The practice of taking every class and pairing it with an interface. So as a result you see pairs of things - maybe ICustomer and Customer or Customer and CustomerImpl. In many ways it echoes the C/C++ habit of header files for each class, although in this case the interfaces and implementations are actually separate types.
The advantage of this approach is that you can completely substitute anything at any point by providing another implementation of the interface.
This isn't, however, a technique that I've ever much liked. Using interfaces when you aren't going to have multiple implementations is extra effort to keep everything in sync (although good IDEs help). Furthermore it hides the cases where you actually do provide multiple implementations.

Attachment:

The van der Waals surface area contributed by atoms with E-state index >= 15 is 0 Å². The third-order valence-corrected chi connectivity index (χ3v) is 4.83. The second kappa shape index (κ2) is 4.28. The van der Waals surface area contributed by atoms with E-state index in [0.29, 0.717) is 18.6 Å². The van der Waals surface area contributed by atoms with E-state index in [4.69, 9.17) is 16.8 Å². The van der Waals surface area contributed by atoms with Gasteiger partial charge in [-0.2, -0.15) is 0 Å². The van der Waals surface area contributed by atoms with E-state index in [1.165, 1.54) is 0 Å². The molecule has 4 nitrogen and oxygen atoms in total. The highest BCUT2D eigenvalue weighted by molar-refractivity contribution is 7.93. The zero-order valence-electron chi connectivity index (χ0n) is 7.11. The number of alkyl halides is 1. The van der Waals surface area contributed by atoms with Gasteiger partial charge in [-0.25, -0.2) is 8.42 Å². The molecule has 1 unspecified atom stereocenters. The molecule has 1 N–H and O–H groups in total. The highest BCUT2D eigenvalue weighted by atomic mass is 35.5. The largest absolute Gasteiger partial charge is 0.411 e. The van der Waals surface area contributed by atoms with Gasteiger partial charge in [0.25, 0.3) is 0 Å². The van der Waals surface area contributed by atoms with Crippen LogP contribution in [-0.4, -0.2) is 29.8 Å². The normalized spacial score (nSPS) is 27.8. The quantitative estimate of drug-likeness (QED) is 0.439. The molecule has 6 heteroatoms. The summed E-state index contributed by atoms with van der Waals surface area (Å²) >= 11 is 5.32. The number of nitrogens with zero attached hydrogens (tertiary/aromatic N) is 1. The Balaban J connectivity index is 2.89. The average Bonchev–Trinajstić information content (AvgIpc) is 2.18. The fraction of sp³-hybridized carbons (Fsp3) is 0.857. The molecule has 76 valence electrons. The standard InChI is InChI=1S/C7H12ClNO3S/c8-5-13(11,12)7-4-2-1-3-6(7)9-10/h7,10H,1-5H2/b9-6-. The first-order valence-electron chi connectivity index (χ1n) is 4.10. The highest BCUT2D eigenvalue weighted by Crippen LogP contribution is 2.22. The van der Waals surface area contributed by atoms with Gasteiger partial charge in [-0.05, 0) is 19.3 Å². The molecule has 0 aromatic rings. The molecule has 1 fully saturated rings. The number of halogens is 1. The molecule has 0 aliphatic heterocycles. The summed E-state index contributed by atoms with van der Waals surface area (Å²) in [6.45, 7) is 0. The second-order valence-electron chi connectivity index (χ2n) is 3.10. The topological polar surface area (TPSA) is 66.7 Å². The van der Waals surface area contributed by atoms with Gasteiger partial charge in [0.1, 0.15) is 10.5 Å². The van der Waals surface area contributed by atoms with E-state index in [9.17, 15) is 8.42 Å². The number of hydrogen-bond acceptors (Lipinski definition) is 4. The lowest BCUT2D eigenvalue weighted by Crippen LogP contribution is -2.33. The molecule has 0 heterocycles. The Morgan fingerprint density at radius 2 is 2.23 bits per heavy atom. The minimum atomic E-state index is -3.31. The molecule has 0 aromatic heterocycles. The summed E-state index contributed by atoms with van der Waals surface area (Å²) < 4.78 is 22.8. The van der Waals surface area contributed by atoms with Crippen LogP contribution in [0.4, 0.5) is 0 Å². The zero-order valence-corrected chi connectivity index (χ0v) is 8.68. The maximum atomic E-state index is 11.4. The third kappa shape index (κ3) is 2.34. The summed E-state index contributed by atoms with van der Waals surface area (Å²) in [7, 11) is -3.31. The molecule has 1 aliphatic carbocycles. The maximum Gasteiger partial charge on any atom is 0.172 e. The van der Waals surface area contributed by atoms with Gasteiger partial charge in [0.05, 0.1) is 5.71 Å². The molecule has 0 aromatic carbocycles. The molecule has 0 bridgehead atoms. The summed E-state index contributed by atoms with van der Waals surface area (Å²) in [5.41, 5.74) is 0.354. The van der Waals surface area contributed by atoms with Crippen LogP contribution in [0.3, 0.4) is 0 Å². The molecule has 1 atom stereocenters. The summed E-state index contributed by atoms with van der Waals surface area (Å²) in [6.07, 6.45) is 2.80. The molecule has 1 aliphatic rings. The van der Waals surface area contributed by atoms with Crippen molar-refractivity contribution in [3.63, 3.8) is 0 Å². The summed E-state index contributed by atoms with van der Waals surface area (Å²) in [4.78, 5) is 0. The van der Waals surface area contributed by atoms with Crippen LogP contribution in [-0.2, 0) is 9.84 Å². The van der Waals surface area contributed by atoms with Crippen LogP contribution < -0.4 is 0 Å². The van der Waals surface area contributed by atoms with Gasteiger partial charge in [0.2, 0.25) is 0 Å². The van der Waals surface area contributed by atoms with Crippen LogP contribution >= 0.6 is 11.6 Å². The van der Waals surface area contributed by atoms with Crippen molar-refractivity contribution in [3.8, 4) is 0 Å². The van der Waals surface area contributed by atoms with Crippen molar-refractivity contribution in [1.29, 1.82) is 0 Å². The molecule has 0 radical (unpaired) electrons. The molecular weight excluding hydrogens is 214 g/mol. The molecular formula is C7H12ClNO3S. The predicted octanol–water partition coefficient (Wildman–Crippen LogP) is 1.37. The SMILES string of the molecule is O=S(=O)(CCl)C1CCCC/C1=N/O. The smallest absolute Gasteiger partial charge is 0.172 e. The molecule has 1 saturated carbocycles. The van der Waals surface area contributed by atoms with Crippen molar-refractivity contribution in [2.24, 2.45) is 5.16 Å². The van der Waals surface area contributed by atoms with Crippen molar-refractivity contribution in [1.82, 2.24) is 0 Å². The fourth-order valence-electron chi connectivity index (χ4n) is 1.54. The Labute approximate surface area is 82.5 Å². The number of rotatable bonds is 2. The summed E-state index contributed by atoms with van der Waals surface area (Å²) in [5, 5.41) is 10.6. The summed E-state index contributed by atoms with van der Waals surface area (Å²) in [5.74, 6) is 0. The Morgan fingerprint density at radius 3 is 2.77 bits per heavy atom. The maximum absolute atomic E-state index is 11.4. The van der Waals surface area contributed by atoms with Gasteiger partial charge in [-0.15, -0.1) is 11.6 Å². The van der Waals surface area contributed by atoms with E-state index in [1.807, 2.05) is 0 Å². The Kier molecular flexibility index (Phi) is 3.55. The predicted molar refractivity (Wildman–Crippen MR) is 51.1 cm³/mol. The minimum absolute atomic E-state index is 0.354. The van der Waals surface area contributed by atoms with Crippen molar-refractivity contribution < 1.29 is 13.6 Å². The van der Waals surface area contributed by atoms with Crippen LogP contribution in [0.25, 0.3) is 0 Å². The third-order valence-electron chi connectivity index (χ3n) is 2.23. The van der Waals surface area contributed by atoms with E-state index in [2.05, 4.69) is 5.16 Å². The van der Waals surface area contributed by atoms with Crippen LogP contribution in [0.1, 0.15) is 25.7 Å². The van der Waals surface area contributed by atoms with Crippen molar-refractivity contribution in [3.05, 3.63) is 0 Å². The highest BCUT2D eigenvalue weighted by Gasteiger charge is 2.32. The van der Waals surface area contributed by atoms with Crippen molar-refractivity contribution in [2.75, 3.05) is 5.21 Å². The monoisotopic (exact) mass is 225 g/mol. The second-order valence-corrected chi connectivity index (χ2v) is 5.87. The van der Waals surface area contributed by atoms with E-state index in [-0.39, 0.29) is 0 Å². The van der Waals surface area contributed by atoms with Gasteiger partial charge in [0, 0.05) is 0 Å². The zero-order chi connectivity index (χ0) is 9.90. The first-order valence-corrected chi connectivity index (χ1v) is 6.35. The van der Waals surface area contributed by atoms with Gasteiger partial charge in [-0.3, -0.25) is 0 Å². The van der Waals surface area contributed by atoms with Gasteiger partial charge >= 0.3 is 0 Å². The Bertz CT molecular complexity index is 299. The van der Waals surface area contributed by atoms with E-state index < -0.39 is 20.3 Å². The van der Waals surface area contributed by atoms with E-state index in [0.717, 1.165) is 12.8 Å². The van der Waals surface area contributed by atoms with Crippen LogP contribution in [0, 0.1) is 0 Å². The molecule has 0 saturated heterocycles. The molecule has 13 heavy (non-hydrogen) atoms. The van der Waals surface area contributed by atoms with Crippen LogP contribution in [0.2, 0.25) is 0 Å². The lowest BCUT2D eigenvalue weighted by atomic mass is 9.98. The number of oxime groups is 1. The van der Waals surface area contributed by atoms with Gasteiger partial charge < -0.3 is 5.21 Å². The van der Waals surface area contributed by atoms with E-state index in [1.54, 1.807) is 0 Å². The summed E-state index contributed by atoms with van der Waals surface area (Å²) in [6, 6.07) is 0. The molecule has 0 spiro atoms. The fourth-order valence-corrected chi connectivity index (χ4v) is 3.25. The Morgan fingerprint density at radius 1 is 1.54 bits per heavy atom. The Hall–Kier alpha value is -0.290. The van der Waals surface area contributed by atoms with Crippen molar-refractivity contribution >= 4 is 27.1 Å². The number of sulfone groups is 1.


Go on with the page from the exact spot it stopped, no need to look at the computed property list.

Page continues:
As often is the case the trade-offs are different depending on whether you are writing application classes or libraries. In an application if you ever need an interface where you don't have one you can just do Extract Interface and you're done. With published libraries your users don't get that fast feedback so it's much more useful to make your published types interfaces. However just mimicking the implementation classes in your PublishedInterfaces is rarely the best move. Interfaces should be designed around your clients' needs, often these don't match the implementation.